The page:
Since when has Roran gotten superspeed that it would take him less than a second to kill two people, especially when he’s not in front of them right away. At least, I don’t think he is. Unless we’re talking about D&D terms again, when a combat round is 6 seconds. But even then it usually takes more than one hit to kill someone who isn’t a minion (4th ed). And I’m assuming these guys aren’t minions. And they wouldn’t be caught off guard completely. A second isn’t really enough to stop focusing completely on a possible threat.

It’d be one thing if it was Eragon, but Roran’s still human.

Last I checked.

He smirks at the guards and saunters in. Nasuada is in a room with a bunch of peoples and she’s yelling about how she doesn’t care if it gives someone a pain in their “ goiter”.

Which is throat or glands in their throat.

Which is not the image I think he was going for.

I don’t think...

She’s talking about how he needs to get her these horseshoes even if it is a pain in his goiter. If they don’t have the horseshoes then they might as well eat their horses.

All the people are nodding in agreement. This is apparently good leadership qualities. Getting people to nod in fear of you.

As one, the men she addressed answered in the affirmative. They sounded somewhat intimidated, even abashed. Roran found it both strange and impressive that Nasuada, a woman, was able to command such respect from her warriors, a respect that he shared. She was one of the most determined and intelligent people he had ever known, and he was convinced that she would have succeeded no matter where she had been born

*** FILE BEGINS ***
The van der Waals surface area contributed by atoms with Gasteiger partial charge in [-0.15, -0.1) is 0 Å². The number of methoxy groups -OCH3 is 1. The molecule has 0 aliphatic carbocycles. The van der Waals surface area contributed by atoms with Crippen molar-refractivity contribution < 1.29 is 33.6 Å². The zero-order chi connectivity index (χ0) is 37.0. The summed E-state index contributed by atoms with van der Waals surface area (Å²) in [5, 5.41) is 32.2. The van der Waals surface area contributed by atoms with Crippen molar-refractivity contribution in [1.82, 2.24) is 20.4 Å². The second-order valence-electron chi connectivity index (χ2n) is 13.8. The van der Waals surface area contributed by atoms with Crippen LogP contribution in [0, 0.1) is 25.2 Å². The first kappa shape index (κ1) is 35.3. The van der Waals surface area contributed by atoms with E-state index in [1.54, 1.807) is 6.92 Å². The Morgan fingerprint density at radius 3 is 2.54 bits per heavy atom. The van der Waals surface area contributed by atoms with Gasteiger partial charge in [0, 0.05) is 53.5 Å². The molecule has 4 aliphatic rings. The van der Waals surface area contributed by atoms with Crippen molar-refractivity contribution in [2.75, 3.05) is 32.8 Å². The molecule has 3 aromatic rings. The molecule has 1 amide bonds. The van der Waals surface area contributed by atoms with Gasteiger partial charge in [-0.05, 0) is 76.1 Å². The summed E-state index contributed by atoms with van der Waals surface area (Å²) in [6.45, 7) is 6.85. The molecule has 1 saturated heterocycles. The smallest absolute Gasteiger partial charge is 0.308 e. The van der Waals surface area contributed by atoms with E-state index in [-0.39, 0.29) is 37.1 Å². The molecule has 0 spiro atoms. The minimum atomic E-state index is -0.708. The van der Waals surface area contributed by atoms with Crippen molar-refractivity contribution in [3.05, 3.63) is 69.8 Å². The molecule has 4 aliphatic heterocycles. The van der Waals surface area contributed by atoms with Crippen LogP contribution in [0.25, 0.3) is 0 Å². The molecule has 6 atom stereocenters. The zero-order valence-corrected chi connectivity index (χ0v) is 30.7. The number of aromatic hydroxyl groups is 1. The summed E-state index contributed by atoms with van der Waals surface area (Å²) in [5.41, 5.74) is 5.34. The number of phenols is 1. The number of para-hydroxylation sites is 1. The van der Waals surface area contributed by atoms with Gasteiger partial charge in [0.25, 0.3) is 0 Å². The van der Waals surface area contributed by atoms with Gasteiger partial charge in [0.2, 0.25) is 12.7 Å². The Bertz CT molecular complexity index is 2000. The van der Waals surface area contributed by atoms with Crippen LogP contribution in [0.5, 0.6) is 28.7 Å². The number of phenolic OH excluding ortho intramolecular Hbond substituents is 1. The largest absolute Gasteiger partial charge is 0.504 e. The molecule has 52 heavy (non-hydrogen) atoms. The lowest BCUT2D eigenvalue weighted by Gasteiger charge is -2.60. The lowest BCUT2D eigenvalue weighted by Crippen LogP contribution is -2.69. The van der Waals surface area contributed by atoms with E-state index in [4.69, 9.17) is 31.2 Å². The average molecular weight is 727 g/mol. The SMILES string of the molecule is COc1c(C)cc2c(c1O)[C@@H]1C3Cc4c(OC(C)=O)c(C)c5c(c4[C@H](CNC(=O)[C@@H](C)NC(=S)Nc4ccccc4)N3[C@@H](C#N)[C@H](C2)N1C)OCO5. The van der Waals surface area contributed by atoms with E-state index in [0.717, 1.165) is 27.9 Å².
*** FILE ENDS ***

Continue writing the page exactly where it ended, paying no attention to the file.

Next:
I haven’t seen any signs of intelligence from her. Determined, yes, but intelligence no. I’m not sure how to respond to the whole she’s a woman so it’s impressive bit. It’s like he’s trying to show that even though she’s a woman she can do awesome things, but he’s sort of telling instead of showing. Like he does everything else.

After sending eight warriors away with their heads hanging and sending a page out with a note for some dwarf, (after frightening the boy “half out of his wits”) Nasuada turns her attention to Roran.

She wonders how he’s doing. He mentions about the baby and how he wasn’t sleeping well. She wants to know if he was apart of the vigil for the baby. He did not. He went to sleep.

Then she tells him she wants him to go to Aroughs to help end the siege. He has less than a week to do so. Roran admits he has no experience with breaking sieges and she should send someone else. Unfo -- I mean conveniently - - there’s no one else she can send. Martland, he who got his hand cut off is suggested, but she says you can’t ride a full gallop with one hand, because he’s going to be riding horses at full gallop changing them every ten miles.


You stay on the horse with your legs, thighs and knees. That’s how you’re supposed to do it. Mounted archers? Ride and shoot, while at full gallop. Hey mom no hands.

Also you can’t ride a horse at a full gallop the entire time. The horse would keel over and die. I’m pleased that we’re switching horses every ten miles, but even so a horse can’t ride that far all the time at a gallop.